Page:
Palo Alto, California residents had a rough year as disruptions came from a long and painful civil rights investigation at a local educational institution and changes in higher education that altered the fabric of the community.
The disruption began in 2013 when the family of a disabled Palo Alto Middle School student caused the US Department of Education’s Office for Civil Rights to investigate the district’s handling of the bullying of a student.
In December 2012, the agency — which is charged with enforcing civil rights laws in schools and universities — found that Terman Middle School administrators had violated the student’s civil rights in their mishandling of the bullying. For nearly a year since then, the district has been struggling to reform its policies that deal with complaints of bullying. As of this month, however, it has yet to finalize new procedures, which was among the conditions it agreed to in order to resolve the federal case.
If the student’s family had not shared the resolution agreement with the Palo Alto Weekly the general public may have never known about the investigation and conditions placed on the school district. Even the Board of Education was unaware of the investigation and resolution agreement. They had been told by Superintendent Kevin Skelly in December 2012 that the board didn’t even discuss the report. By February Skelly had apologized to board members for not informing them.
“When this thing came out I informed you about it, but I didn’t give you the report or share the findings of the Office for Civil Rights group, and I should have done that, bottom line,” he said. “From a transparency issue, I blew it.”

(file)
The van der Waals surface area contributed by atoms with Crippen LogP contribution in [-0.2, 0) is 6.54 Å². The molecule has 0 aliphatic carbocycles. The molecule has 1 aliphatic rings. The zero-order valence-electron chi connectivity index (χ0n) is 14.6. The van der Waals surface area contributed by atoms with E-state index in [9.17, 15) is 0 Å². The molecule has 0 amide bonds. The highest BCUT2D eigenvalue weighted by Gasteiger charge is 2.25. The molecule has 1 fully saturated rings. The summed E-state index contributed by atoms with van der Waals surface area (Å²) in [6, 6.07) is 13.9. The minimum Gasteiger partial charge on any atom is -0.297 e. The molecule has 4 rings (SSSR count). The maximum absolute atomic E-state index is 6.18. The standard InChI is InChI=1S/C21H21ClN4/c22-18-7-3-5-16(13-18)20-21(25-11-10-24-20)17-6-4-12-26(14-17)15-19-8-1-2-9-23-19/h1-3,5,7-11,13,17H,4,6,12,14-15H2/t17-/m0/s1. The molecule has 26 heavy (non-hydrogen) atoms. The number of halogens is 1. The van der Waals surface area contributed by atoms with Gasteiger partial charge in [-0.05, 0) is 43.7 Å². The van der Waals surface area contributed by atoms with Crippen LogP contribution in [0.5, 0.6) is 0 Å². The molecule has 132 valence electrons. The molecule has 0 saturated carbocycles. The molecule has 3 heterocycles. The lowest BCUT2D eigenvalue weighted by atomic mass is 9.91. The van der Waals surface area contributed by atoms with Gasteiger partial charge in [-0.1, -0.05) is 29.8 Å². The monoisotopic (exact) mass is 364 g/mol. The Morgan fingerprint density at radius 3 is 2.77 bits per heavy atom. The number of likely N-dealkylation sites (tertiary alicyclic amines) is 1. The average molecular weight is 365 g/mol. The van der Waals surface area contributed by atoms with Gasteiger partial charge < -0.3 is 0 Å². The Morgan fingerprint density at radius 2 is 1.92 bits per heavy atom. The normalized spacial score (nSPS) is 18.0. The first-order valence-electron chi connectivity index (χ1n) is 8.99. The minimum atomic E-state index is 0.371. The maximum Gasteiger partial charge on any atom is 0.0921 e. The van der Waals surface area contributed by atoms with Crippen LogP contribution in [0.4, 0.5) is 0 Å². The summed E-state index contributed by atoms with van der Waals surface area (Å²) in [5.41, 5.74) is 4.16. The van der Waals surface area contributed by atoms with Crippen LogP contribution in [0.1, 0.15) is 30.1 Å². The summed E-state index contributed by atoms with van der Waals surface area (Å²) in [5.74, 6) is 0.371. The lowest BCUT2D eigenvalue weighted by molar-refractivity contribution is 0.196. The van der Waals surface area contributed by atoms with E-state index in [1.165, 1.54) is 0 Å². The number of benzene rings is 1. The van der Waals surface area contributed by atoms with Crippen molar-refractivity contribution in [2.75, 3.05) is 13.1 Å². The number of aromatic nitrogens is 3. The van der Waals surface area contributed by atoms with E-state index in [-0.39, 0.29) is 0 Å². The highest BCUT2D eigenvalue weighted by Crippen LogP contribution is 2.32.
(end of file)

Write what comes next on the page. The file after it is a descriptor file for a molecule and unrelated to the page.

There had been calls for the board to discuss what had went wrong in the Terman case, but the discussion was never put on the agenda. Critics accused the school board and Skelly of dragging their feet on revising bullying policies and resisting the federal enforcement. The district acknowledged that they needed time to strike a balance between protecting victims and not criminalizing matters that can be properly resolved in the principal’s office.
“The realm of incidents that used to be handled purely verbally and privately is shifting into a realm that’s being recorded and tracked, so it’s important to get it right,” board President Barb Mitchell said.
The board plans on taking up the issue again in January. In the meantime other Palo Alto families have filed complaints with the Office for Civil Rights against the school district.
In June, the Office for Civil Rights opened its own investigation at Palo Alto High School, saying it had “received information that (Paly) has not provided prompt and equitable response to notice of peer sexual harassment, including peer harassment related to sexual assault.”
Though the agency did not specify what prompted its investigation, the notice followed the April publication of a six-part story in the student magazine Verde about a “rape culture” at Paly. The articles included anonymous accounts of two alcohol-fueled, off-campus sexual assaults of Paly students; interviews with victims of rape and other Paly students; discussion of Paly students; attitudes on victim-blaming and an editorial criticizing the mainstream media’s “sympathetic” portrayal of high-school rapists in Steubenville, Ohio.
Skelly and other board members have been charged with keeping secrets by parents who have concerns with the high rates of bullying.
Until the Weekly complained earlier this month, meetings of the board’s Policy Review Committee, where proposed bullying policies are being hammered out, were not properly noticed to the public as required under the Brown Act, California’s open meeting law.